The second far more important section of the sentence is quietly but purposefully delivered:
“He has suffered heavy blood loss from a chest and shoulder wound and is very poorly indeed”.
I needed to have and own every scrap of information that was being delivered to me. I had finally grasped Edward was in Camp Bastion and currently he was being operated on. His life was in the balance.
I had spoken to him just earlier in the week. He called me on my mobile while I was out walking in the local Woodlands Trust. This area is beautiful and always manages to restore one’s belief in humanity. He seemed happy enough fulfilling his job as a Royal Marine and painted a picture that left me in a buoyant mood, although I did of course read between the lines. After all, he and many others are at war. His corporal cooked porridge each morning and he enjoyed conversations on motorbikes with one of the troop. I was grateful that he was able to talk to me and we could converse….almost normally.
But that was then. Back in the kitchen, the two men continue.
“You need to prepare yourself for the worst. His injuries are life-threatening. I am so sorry but Edward may not survive”.
While they had my attention, they continued.
“And if the worst does happen, the Lieutenant Colonel will return himself to inform you as he is on duty this weekend. He will be dressed in full military uniform as a mark of respect.”
I had asked them for complete honesty and that is what I am getting. I am hearing words from the two gentlemen that I wished never existed. The realisation that I may never touch Edward’s warm living body again or feel enveloped in his hugs makes me feel cold and shaky on this warm balmy morning in May. His face, his body, him is what I see as I alternate from wanting to run away to a place in the world that does not know this news so that I can pretend it has not happened – to catching a plane to Camp Bastion to be by his side. Who will be there to hold his hand so that he does not die alone? This question begins to plague me and spins round and round in my head but I do not….cannot….speak these words out aloud to them. I feel I might be tempting fate if I do. He is my child. My son. Mine. It is the wrong way round. Mothers die before their children.
The job of a Casualty Notification Officer is incredibly challenging, but a vital role for the families as well as those that have been injured. It is carried out with respect, care and compassion. To have to be the bearer of life-changing news to family members about their loved ones day in day out must be grim. The two gentlemen were courteous, kind, gentle and did everything they could to put me at my ease and support me in such a situation. The Padre made copious amounts of tea and coffee. They spoke softly to tell me that I had twenty four hours to make the necessary phone calls. There would be a media blackout during this period of time. Family members and close friends must be told that Edward might not make it through the operation that was being carried out as we sat at the table thousands of miles away.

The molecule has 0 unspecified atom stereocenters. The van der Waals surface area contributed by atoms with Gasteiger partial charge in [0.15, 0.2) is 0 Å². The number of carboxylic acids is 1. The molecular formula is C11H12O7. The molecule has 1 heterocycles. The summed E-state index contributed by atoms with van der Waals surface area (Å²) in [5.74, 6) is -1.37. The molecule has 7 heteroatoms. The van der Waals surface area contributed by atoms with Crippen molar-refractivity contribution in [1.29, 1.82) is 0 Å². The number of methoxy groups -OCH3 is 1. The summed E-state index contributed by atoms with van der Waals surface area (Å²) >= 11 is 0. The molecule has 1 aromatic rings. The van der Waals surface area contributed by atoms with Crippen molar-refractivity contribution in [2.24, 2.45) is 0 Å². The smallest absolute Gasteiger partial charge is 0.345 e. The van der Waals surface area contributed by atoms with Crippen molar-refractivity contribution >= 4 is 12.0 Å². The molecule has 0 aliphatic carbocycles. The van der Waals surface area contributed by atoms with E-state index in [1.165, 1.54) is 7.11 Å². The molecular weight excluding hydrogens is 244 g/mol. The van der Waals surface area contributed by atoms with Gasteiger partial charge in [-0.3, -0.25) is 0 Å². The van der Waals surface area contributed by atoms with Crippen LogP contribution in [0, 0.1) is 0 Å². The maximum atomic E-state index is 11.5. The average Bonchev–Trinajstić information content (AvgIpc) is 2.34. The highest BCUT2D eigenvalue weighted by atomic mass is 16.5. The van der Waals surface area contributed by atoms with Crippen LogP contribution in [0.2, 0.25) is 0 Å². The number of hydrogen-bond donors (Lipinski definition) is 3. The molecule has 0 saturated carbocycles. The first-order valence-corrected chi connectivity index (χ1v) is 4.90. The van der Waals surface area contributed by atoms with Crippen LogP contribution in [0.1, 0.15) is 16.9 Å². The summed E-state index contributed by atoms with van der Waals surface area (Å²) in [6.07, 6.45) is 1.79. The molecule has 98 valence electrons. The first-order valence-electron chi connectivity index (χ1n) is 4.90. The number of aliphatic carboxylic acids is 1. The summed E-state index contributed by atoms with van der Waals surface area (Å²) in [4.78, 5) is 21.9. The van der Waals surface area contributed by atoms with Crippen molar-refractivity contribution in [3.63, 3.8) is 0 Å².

“Would I like help with the phone calls” the Padre thoughtfully asked?
I had tried to pull myself together a little and decided the least I could do was to have a go myself. However much I hated all this, being busy would be better than sitting wringing my hands with fear. They said they would step in if necessary and were there to support me all the way. I had to keep doing something even if it was being the bearer of bad, almost impossible news.
None of my family was at home. My husband, Michael, is a master on a BP merchant ship and was away at sea, not just up in London or in a car driving somewhere in England. I remembered that the ship was somewhere off the coast of Brazil. No idea of time zones though. I found the phone number for the ship at the bottom of one of his emails – it is a long combination of figures, but after what seemed an age, the connection was made and I heard the ringing tone the other end. I know the number does not go directly through to Michael and that whoever answers the phone will have to go and find him. While I am waiting for the phone to be picked up on the ship, the Padre and I have a quiet chat at the kitchen table as to what I should say and how on earth I start telling Michael the news.
“Just tell it in your own way, tell it how it is”, the Padre says.
My concentration switches from him to listening to the phone as it is answered the other end. I quickly say who I am and feel how dry my throat is. Abruptly the ship’s phone goes dead. The satellite is in the wrong position. It happens quite often but I really wished that this once the call had been straight forward. The thought of repeating this procedure fills me with dread and foreboding. My hands are clammy. Nothing can move forward until we get through to Michael. Apprehensively I search for the email with the number on again and begin to dial the number. I hear the familiar ringing tone. I silently plead with the receiver – please, please pick up the phone.